Investing Lessons from The Wolf of Wall Street

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When I heard about the movie The Wolf of Wall Street, I was excited and intrigued. I anticipated that this movie would offer an insider’s view of Wall Street, specifically about the investment business.

First, I was disappointed (and a bit freaked out) by the adult content of this movie. I should have known something was amiss when my teenage son questioned my selection of this movie, which I borrowed from the library. For now, though, I am going to focus on the story and its valuable lessons.

The story line: The “wolf” makes a fortune selling stocks: penny stocks, blue chip stocks, and IPO stocks

Leonard DiCaprio (the Wolf himself) plays stockbroker Jordan Belfort, who makes a fortune selling stocks, including penny stocks (low-priced stocks that do not trade on major stock exchanges issued by companies that typically do not publish financial statements). The movie is based on Belfort’s memoir and covers both his rise in wealth and accompanying decadence along with his fall ending in a conviction and imprisonment for securities fraud and money laundering.

In the film, we see Jordan start his career with a large brokerage firm in New York City, back in the days when full-service brokers reigned. Quickly after joining the firm, he is schooled on the cutthroat nature of the business. The emphasis is on selling certain stocks and generating sales commissions, not educating and advising the customer about investing and investment products.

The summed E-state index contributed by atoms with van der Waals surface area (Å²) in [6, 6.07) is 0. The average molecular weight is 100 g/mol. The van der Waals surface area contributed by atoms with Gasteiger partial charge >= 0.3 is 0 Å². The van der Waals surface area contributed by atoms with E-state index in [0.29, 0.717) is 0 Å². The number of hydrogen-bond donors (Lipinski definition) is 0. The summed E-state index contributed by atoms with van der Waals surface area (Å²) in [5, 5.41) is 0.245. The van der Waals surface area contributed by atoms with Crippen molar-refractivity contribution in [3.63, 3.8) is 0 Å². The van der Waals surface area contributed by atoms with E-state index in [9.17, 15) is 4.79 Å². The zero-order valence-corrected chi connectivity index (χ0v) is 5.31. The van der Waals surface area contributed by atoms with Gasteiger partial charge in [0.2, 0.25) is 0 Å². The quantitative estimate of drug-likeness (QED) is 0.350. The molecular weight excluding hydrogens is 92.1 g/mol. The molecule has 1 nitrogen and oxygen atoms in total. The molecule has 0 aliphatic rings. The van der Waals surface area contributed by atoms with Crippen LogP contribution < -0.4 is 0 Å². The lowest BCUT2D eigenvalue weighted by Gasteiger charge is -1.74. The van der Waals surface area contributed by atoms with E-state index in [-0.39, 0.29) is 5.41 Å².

He loses his job following a major market decline (Black Monday, October 1987) and goes to work for a small business that sells penny stocks. After discovering that the commissions on penny stocks are significantly larger than those for stocks traded on major exchanges, Jordan decides to launch his own firm. At the request of a down-and-out, low-paid neighbor, he expands his operation to include employees with minimal financial knowledge and coarse interpersonal skills but a desire to succeed in business.

Eventually, the firm sells blue chip stocks and even arranges initial public offerings (IPOs). Jordan builds a business empire by presenting himself as a polished entrepreneur and training his employees on effective selling techniques.

During this time, he abuses drugs, largely as a way to refine his focus on making money and, simultaneously, dull his sense of right and wrong in terms of ethical behavior. He blurs and then crosses the line in terms of securities regulations. After serving time in prison, Jordan parlays his strengths in sales and communications into a career as a motivational speaker.

The bottom line: Financial products and services sold to consumers may not help them build wealth efficiently

I am not sure whether this movie represents many investment professionals or just a solitary depraved one. Either way, The Wolf of Wall Street provides lessons on the financial industry and investing:

Representatives of financial firms tend to be sales professionals, not financial ones.

In the movie, DiCaprio as Jordan trains his team of employees to sell investments. He does not educate them on the investments, their risk, their suitability for a client’s portfolio, etc. The emphasis is on pushing the product to the client.